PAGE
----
In literally the second game of the preseason, Michael Kidd-Gilchrist slipped on just a routine perimeter dribble and dislocated his shoulder.  It looked like he might’ve slipped on some sweat, those are some slacking Magic ball boys!  Then after an MRI yesterday, it revealed a torn labrum (true story, it had a red underline underneath “labrum” which had me being sure I spelled it right, and the suggested fix was labium) and he’ll likely need season-ending surgery.  Yikes.  Tough shakes for the Hornets who just invested $52 mil over 4 years in the guy (THAT’S MORE THAN MONTA ELLIS!), and have nothing great to fill-in SF minutes.  Well, I guess technically SG minutes, as Nicolas Batum should slot back to SF as the Hornets hodgepodge their SG.  Jeremy Lin had a nice 17/2/7 debut in that first game on Saturday, but followed it up with 10/3/1 and 4 TO on Sunday.  Jeremy Lamb scored 16 in the debut and got the start Sunday, only to shoot 2-11 in 25 yawnstipating minutes.  P.J. Hairston also got a start Sunday as Batum got that game off, and shot 1-7 missing all 5 treys.  Then there’s also Marvin Williams, who has reportedly lost weight and was rumored to get SF minutes back in July, but he figures to be more of a Batum backup or a small stretch-4 like last year.  I really don’t like any of these guys, and none of them vault into the draftable range for me in 12ers.  I guess in deepers I’d grab Lin first, but meh.  The only actionable impact for me is MKG’s 15-16 death.  “This guy here is dead!”  “Well cross him off then!”  Here’s what else has happened through the first few nights of preseason as we prepare for the 2015-16 Fantasy Basketball season:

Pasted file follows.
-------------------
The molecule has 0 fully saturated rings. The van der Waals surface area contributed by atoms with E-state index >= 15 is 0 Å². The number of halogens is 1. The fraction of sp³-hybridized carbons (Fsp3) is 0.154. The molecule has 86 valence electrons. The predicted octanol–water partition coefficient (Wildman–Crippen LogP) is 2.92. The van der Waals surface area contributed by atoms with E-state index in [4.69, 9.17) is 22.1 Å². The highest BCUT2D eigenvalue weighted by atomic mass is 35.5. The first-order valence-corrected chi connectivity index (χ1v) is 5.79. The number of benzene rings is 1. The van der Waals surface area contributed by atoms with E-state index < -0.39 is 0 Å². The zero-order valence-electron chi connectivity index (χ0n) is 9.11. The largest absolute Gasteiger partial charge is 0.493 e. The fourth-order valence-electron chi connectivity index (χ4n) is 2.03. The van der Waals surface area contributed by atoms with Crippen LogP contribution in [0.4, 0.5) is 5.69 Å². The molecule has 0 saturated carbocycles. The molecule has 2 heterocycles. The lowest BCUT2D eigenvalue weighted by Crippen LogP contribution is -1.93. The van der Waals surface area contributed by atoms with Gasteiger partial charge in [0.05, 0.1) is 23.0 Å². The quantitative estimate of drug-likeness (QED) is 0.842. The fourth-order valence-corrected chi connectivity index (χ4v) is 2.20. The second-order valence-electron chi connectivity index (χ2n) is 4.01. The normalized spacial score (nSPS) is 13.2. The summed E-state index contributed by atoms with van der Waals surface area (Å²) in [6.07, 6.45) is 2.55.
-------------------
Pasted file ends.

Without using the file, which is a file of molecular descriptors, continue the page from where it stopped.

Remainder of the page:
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Yeah. It goes like this right here. It’s the return of the writings of Slim! That reminds of an Outkast song, and that song reminds me of 1998. If you don’t remember it was the year we learned there was yet another way to be disgusted by a cigar. That near, far, wherever you are you probably found yourself at some point rooting for the most unlikeliest of protagonists, Billy Zane. And of course it was the year the ‘Blue Screen of Death‘ truly became a meme, long before anyone knew what a meme was.